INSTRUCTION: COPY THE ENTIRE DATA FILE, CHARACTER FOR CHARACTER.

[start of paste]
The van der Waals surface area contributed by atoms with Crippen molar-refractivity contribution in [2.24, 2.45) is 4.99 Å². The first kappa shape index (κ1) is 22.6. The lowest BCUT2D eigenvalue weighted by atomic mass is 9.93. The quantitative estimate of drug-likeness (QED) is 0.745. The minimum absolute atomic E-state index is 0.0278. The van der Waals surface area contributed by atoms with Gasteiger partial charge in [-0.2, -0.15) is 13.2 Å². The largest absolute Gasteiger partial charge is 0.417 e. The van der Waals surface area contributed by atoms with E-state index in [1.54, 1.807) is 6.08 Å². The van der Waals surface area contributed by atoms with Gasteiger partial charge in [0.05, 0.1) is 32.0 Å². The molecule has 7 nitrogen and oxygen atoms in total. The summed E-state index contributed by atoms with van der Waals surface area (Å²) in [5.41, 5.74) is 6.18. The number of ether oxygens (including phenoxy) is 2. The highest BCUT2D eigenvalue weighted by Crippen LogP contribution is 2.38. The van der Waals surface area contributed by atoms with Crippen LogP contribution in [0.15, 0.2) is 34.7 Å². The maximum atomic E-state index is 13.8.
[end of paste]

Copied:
The van der Waals surface area contributed by atoms with Crippen molar-refractivity contribution in [2.24, 2.45) is 4.99 Å². The first kappa shape index (κ1) is 22.6. The lowest BCUT2D eigenvalue weighted by atomic mass is 9.93. The quantitative estimate of drug-likeness (QED) is 0.745. The minimum absolute atomic E-state index is 0.0278. The van der Waals surface area contributed by atoms with Gasteiger partial charge in [-0.2, -0.15) is 13.2 Å². The largest absolute Gasteiger partial charge is 0.417 e. The van der Waals surface area contributed by atoms with E-state index in [1.54, 1.807) is 6.08 Å². The van der Waals surface area contributed by atoms with Gasteiger partial charge in [0.05, 0.1) is 32.0 Å². The molecule has 7 nitrogen and oxygen atoms in total. The summed E-state index contributed by atoms with van der Waals surface area (Å²) in [5.41, 5.74) is 6.18. The number of ether oxygens (including phenoxy) is 2. The highest BCUT2D eigenvalue weighted by Crippen LogP contribution is 2.38. The van der Waals surface area contributed by atoms with Crippen LogP contribution in [0.15, 0.2) is 34.7 Å². The maximum atomic E-state index is 13.8.